UK’s Cameron says coalition will defy doubters

UK’s Cameron says coalition will defy doubters
# 14 May 2010 22:00 (UTC +04:00)
Baku – APA. Britain’s ruling coalition partners will provide a strong, lasting, stable government that will take early action to cut the country’s record budget deficit, Prime Minister David Cameron said on Friday, APA reports quoting “Reuters”.
Cameron, who took power this week after 13 years of Labour rule, said he would be able to maintain his power-sharing deal with the smaller Liberal Democrats despite the pressing need for public spending cuts and tax rises.
Political rivals, analysts and even some within Cameron’s own center-right party have raised concerns the two sides’ political views are too far apart for the coalition to succeed.
But Cameron, who traveled on Friday to Scotland where his party has only a single lawmaker, said his alliance with the center-left Liberal Democrats would defy the skeptics and grow in strength during its scheduled five-year term.
"I think having a government that can last for five years with two parties who have put aside their differences for the national interest and the common good raises exciting possibilities for our whole nation of trying to solve our big challenges, confront our big problems and actually provide good, strong, stable government," he told reporters in Edinburgh.
Unlike many other European countries, Britain is not used to coalition governments -- this is its first since 1945 -- and the divisions between the main parties are deep and historic.
"FALSE DAWN"
A former Conservative deputy prime minister, Michael Heseltine, predicted the inevitable spending cuts would cause "terrible strains" in the coalition.
"We are living in a false dawn," he was reported as saying in the Independent newspaper. "The sun is shining. It is not going to last very long ... there is a rocky road ahead."
The first signs of dissent surfaced over Cameron’s proposals to change the way parliament can vote to remove a government if it proves unpopular during its five-year term.
Under the plan, Britain would have fixed-term parliaments, ending the prime minister’s right to decide the timing of an election. Any vote on dissolving a parliament mid-term would need the support of at least 55 percent of lawmakers.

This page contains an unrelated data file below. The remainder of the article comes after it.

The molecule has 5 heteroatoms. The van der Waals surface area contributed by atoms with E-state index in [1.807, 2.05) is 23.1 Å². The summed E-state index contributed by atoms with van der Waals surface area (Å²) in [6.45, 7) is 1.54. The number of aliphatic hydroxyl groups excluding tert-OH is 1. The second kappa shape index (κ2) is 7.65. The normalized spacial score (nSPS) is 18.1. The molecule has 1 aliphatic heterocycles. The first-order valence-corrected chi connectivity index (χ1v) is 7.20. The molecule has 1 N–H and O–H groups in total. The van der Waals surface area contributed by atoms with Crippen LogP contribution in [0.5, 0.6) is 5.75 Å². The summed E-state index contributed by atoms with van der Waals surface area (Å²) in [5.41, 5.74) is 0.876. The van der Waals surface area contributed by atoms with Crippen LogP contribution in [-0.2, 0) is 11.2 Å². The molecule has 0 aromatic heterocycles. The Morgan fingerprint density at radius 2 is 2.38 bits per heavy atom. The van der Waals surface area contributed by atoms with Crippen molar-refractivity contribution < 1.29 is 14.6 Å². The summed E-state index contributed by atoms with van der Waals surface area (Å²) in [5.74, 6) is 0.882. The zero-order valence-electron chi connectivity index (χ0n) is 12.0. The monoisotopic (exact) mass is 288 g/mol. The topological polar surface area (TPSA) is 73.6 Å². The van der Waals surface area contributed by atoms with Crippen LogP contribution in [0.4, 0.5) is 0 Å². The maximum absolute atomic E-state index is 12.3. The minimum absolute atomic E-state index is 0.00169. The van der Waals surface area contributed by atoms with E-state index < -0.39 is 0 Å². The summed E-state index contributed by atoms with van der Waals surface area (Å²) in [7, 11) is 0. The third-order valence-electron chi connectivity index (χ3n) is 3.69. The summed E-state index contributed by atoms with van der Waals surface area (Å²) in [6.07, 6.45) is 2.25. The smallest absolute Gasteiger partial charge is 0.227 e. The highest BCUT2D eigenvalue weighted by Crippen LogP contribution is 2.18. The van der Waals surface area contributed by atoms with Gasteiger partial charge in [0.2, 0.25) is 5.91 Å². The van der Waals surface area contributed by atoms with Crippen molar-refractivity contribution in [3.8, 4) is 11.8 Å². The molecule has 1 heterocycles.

"I’m the first prime minister in British history to give up the right, unilaterally, to ask the queen for a dissolution of parliament. It is a big giving-up of power," Cameron said.
"If you want a fixed term parliament, you have to have a mechanism to deliver it."
Critics say the change is unconstitutional and would give the coalition too strong a grip on power as it has 56 percent of the seats in parliament.
The coalition’s most pressing task is to cut the budget deficit running at more than 11 percent of GDP.
Britain is emerging from the worst recession since World War Two but the new government is under pressure to reduce public spending and raise taxes to balance the books.
On Wednesday Bank of England governor Mervyn King backed the coalition’s fiscal plans but said urgent action was needed.
"The governor of the Bank of England this week gave the clearest possible sign that the dangers of inaction were much greater than the dangers of action," Cameron said.
"He said substantial action and some early action was essential. The advice for the treasury seems to be the same, that is why action should be proceeded with."
Finance minister George Osborne is expected to set out tax and spending plans in an emergency budget in the next few weeks.
New Foreign Secretary William Hague, a former Conservative leader who lost to Tony Blair in the 2001 election, will meet his U.S. counterpart Hillary Clinton in Washington.
"Our immediate priorities are making sure that we get to grips with Afghanistan and tackling nuclear proliferation (in) Iran," Hague told the Times newspaper.
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